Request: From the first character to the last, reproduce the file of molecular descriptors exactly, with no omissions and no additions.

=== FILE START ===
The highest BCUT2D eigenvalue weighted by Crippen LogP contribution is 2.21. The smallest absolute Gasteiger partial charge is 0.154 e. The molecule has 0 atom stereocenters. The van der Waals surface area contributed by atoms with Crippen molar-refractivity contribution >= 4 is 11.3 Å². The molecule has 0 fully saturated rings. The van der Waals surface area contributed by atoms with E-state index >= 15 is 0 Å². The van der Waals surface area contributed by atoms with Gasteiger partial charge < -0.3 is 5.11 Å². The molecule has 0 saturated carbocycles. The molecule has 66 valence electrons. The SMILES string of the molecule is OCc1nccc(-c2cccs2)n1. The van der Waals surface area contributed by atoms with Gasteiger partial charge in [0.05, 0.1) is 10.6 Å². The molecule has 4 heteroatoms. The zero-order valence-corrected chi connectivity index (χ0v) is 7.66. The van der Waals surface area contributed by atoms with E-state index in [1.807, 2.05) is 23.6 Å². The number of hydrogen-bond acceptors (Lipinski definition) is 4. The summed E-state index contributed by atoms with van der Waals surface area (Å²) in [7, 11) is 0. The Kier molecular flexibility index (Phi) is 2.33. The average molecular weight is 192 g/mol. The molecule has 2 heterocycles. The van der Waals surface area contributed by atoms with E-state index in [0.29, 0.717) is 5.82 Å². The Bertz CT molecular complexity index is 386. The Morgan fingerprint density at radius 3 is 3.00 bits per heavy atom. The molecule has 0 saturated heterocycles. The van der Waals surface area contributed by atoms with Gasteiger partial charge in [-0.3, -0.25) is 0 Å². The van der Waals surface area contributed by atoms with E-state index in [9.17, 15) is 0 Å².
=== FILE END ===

The highest BCUT2D eigenvalue weighted by Crippen LogP contribution is 2.21. The smallest absolute Gasteiger partial charge is 0.154 e. The molecule has 0 atom stereocenters. The van der Waals surface area contributed by atoms with Crippen molar-refractivity contribution >= 4 is 11.3 Å². The molecule has 0 fully saturated rings. The van der Waals surface area contributed by atoms with E-state index >= 15 is 0 Å². The van der Waals surface area contributed by atoms with Gasteiger partial charge < -0.3 is 5.11 Å². The molecule has 0 saturated carbocycles. The molecule has 66 valence electrons. The SMILES string of the molecule is OCc1nccc(-c2cccs2)n1. The van der Waals surface area contributed by atoms with Gasteiger partial charge in [0.05, 0.1) is 10.6 Å². The molecule has 4 heteroatoms. The zero-order valence-corrected chi connectivity index (χ0v) is 7.66. The van der Waals surface area contributed by atoms with E-state index in [1.807, 2.05) is 23.6 Å². The number of hydrogen-bond acceptors (Lipinski definition) is 4. The summed E-state index contributed by atoms with van der Waals surface area (Å²) in [7, 11) is 0. The Kier molecular flexibility index (Phi) is 2.33. The average molecular weight is 192 g/mol. The molecule has 2 heterocycles. The van der Waals surface area contributed by atoms with E-state index in [0.29, 0.717) is 5.82 Å². The Bertz CT molecular complexity index is 386. The Morgan fingerprint density at radius 3 is 3.00 bits per heavy atom. The molecule has 0 saturated heterocycles. The van der Waals surface area contributed by atoms with Gasteiger partial charge in [-0.3, -0.25) is 0 Å². The van der Waals surface area contributed by atoms with E-state index in [9.17, 15) is 0 Å².